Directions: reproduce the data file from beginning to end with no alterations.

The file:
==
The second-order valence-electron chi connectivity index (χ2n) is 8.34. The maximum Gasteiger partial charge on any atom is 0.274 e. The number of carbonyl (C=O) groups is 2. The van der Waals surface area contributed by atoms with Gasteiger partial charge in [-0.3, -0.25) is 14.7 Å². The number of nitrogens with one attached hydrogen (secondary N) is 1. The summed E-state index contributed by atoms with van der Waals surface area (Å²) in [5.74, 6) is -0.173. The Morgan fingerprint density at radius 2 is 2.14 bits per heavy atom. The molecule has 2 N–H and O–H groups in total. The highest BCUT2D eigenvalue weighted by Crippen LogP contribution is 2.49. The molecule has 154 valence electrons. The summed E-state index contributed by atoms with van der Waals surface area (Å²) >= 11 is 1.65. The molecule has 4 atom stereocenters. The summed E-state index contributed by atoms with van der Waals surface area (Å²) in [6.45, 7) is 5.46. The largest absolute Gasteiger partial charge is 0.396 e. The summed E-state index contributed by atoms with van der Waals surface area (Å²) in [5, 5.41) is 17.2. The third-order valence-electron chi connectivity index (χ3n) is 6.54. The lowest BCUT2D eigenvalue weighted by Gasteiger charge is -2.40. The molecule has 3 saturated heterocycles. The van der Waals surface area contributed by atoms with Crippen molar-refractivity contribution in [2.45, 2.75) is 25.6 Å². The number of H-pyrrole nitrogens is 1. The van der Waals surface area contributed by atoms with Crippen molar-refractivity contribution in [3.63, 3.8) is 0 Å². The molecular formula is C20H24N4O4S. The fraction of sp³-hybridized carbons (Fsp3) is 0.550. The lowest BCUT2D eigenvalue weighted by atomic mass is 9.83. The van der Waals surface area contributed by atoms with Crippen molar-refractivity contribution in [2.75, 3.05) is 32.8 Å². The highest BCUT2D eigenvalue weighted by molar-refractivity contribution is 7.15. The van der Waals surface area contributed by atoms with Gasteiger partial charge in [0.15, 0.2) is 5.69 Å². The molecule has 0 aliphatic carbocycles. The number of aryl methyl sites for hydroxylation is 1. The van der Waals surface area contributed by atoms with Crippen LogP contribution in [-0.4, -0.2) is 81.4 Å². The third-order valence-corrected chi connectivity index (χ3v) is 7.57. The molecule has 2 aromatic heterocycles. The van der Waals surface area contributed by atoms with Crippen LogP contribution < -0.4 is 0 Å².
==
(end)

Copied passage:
The second-order valence-electron chi connectivity index (χ2n) is 8.34. The maximum Gasteiger partial charge on any atom is 0.274 e. The number of carbonyl (C=O) groups is 2. The van der Waals surface area contributed by atoms with Gasteiger partial charge in [-0.3, -0.25) is 14.7 Å². The number of nitrogens with one attached hydrogen (secondary N) is 1. The summed E-state index contributed by atoms with van der Waals surface area (Å²) in [5.74, 6) is -0.173. The Morgan fingerprint density at radius 2 is 2.14 bits per heavy atom. The molecule has 2 N–H and O–H groups in total. The highest BCUT2D eigenvalue weighted by Crippen LogP contribution is 2.49. The molecule has 154 valence electrons. The summed E-state index contributed by atoms with van der Waals surface area (Å²) >= 11 is 1.65. The molecule has 4 atom stereocenters. The summed E-state index contributed by atoms with van der Waals surface area (Å²) in [6.45, 7) is 5.46. The largest absolute Gasteiger partial charge is 0.396 e. The summed E-state index contributed by atoms with van der Waals surface area (Å²) in [5, 5.41) is 17.2. The third-order valence-electron chi connectivity index (χ3n) is 6.54. The lowest BCUT2D eigenvalue weighted by Gasteiger charge is -2.40. The molecule has 3 saturated heterocycles. The van der Waals surface area contributed by atoms with Crippen molar-refractivity contribution in [2.45, 2.75) is 25.6 Å². The number of H-pyrrole nitrogens is 1. The van der Waals surface area contributed by atoms with Crippen molar-refractivity contribution in [3.63, 3.8) is 0 Å². The molecular formula is C20H24N4O4S. The fraction of sp³-hybridized carbons (Fsp3) is 0.550. The lowest BCUT2D eigenvalue weighted by atomic mass is 9.83. The van der Waals surface area contributed by atoms with Crippen molar-refractivity contribution in [2.75, 3.05) is 32.8 Å². The highest BCUT2D eigenvalue weighted by molar-refractivity contribution is 7.15. The van der Waals surface area contributed by atoms with Gasteiger partial charge in [0.15, 0.2) is 5.69 Å². The molecule has 0 aliphatic carbocycles. The number of aryl methyl sites for hydroxylation is 1. The van der Waals surface area contributed by atoms with Crippen LogP contribution in [-0.4, -0.2) is 81.4 Å². The third-order valence-corrected chi connectivity index (χ3v) is 7.57. The molecule has 2 aromatic heterocycles. The van der Waals surface area contributed by atoms with Crippen LogP contribution < -0.4 is 0 Å².